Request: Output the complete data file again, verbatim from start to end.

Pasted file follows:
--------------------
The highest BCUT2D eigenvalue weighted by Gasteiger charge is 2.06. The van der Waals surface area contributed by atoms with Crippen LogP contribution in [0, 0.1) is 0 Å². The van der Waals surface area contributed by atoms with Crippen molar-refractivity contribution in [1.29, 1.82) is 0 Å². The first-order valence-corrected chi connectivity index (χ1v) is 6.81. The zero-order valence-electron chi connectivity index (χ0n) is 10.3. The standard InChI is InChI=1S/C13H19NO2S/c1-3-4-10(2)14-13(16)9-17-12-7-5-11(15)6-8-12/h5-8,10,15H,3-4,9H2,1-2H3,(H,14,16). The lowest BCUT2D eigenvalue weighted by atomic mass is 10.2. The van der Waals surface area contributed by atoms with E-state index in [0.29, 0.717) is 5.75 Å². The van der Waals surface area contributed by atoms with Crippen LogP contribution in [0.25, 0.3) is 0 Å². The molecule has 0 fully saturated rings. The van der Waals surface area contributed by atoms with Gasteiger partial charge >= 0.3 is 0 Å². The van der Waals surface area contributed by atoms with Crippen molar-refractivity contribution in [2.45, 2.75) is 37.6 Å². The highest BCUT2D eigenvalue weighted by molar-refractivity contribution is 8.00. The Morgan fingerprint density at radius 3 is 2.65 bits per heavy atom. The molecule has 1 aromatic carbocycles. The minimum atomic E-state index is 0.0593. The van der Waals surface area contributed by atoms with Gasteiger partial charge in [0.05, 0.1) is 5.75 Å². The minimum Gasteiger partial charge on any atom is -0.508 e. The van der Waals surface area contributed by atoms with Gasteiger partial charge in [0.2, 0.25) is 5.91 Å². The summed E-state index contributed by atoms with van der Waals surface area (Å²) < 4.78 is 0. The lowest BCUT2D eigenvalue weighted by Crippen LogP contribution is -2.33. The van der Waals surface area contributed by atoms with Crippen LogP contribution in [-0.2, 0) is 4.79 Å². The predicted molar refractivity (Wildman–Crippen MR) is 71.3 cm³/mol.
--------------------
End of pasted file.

The highest BCUT2D eigenvalue weighted by Gasteiger charge is 2.06. The van der Waals surface area contributed by atoms with Crippen LogP contribution in [0, 0.1) is 0 Å². The van der Waals surface area contributed by atoms with Crippen molar-refractivity contribution in [1.29, 1.82) is 0 Å². The first-order valence-corrected chi connectivity index (χ1v) is 6.81. The zero-order valence-electron chi connectivity index (χ0n) is 10.3. The standard InChI is InChI=1S/C13H19NO2S/c1-3-4-10(2)14-13(16)9-17-12-7-5-11(15)6-8-12/h5-8,10,15H,3-4,9H2,1-2H3,(H,14,16). The lowest BCUT2D eigenvalue weighted by atomic mass is 10.2. The van der Waals surface area contributed by atoms with E-state index in [0.29, 0.717) is 5.75 Å². The van der Waals surface area contributed by atoms with Crippen LogP contribution in [0.25, 0.3) is 0 Å². The molecule has 0 fully saturated rings. The van der Waals surface area contributed by atoms with Gasteiger partial charge >= 0.3 is 0 Å². The van der Waals surface area contributed by atoms with Crippen molar-refractivity contribution in [2.45, 2.75) is 37.6 Å². The highest BCUT2D eigenvalue weighted by molar-refractivity contribution is 8.00. The Morgan fingerprint density at radius 3 is 2.65 bits per heavy atom. The molecule has 1 aromatic carbocycles. The minimum atomic E-state index is 0.0593. The van der Waals surface area contributed by atoms with Gasteiger partial charge in [0.05, 0.1) is 5.75 Å². The minimum Gasteiger partial charge on any atom is -0.508 e. The van der Waals surface area contributed by atoms with Gasteiger partial charge in [0.2, 0.25) is 5.91 Å². The summed E-state index contributed by atoms with van der Waals surface area (Å²) < 4.78 is 0. The lowest BCUT2D eigenvalue weighted by Crippen LogP contribution is -2.33. The van der Waals surface area contributed by atoms with Crippen LogP contribution in [-0.2, 0) is 4.79 Å². The predicted molar refractivity (Wildman–Crippen MR) is 71.3 cm³/mol.